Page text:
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v2 = u2+2as

For the above equation, it was found by eliminating t from one of the below simultaneous equations, and substitute it into another euqation.....

1) v = at + u

2) s = ((v+u)/2)t

where v = finally velocity

a = acceleration

t = time

u = initial velocity

s = displacement

but who started this kind of equation? What kind of problem did this equation's inventor face upon which he forms this equation?

I know it might be, because this equation contains much many information like acceleration, displacement, final/initial velocity, etc..., so it could much handy to use for solving problems, but however, if I see the equation alone, it makes no sense, since it is just another way of expressing v2 = (at + u)2........

I am just curious about it, because in one way or another, I can solve any physics problem till now without using that equation although my teacher told me it is much more handy since a long time ago...

Any body?

Albert

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I know bloodhound, but, as I have come across physics for several years, I have never face a problem to manipulate those algebraic symbols in this way... the subject v2 does not make sense to physics, why would I find something like the square of final velocity?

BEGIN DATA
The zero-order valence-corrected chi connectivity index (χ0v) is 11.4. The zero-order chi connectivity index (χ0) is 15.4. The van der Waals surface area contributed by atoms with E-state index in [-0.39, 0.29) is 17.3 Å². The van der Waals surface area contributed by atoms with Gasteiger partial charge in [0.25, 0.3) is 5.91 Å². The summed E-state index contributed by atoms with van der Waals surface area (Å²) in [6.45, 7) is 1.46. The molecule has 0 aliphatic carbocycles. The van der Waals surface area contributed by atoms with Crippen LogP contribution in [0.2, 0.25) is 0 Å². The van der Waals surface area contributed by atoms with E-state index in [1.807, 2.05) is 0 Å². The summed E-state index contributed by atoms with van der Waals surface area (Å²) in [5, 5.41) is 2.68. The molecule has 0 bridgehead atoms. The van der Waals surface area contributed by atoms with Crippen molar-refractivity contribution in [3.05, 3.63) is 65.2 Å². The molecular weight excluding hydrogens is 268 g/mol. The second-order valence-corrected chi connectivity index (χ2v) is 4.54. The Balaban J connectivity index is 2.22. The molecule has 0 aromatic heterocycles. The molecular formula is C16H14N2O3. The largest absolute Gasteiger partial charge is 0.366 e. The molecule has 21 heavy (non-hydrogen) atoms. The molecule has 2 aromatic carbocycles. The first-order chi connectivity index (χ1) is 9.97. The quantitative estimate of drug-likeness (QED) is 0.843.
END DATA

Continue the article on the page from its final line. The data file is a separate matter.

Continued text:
so, there must be something more in its background, since it is not just algebraic manipulation that you just come accross naturally, but it's an equation that many textbooks taught!

Any body?

Albert

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I know bloodhound' date=' but, as I have come across physics for several years, I have never face a problem to manipulate those algebraic symbols in this way... the subject v[sup']2[/sup] does not make sense to physics, why would I find something like the square of final velocity?

so, there must be something more in its background, since it is not just algebraic manipulation that you just come accross naturally, but it's an equation that many textbooks taught!

Any body?

Albert

Why can't the square of the final velocity exist?

As a corrolary, what happens when you isolate for final velocity?

If you like these sorts of things, then look up kinematics. There's much more where that came from. More specifically, dynamics and such.

It gets even more interesting when you use seperation, integration and such.

Enjoy!

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1) and 2) only work with problems involving constant acceleration.

1) are a direct result of solving the second order differential equation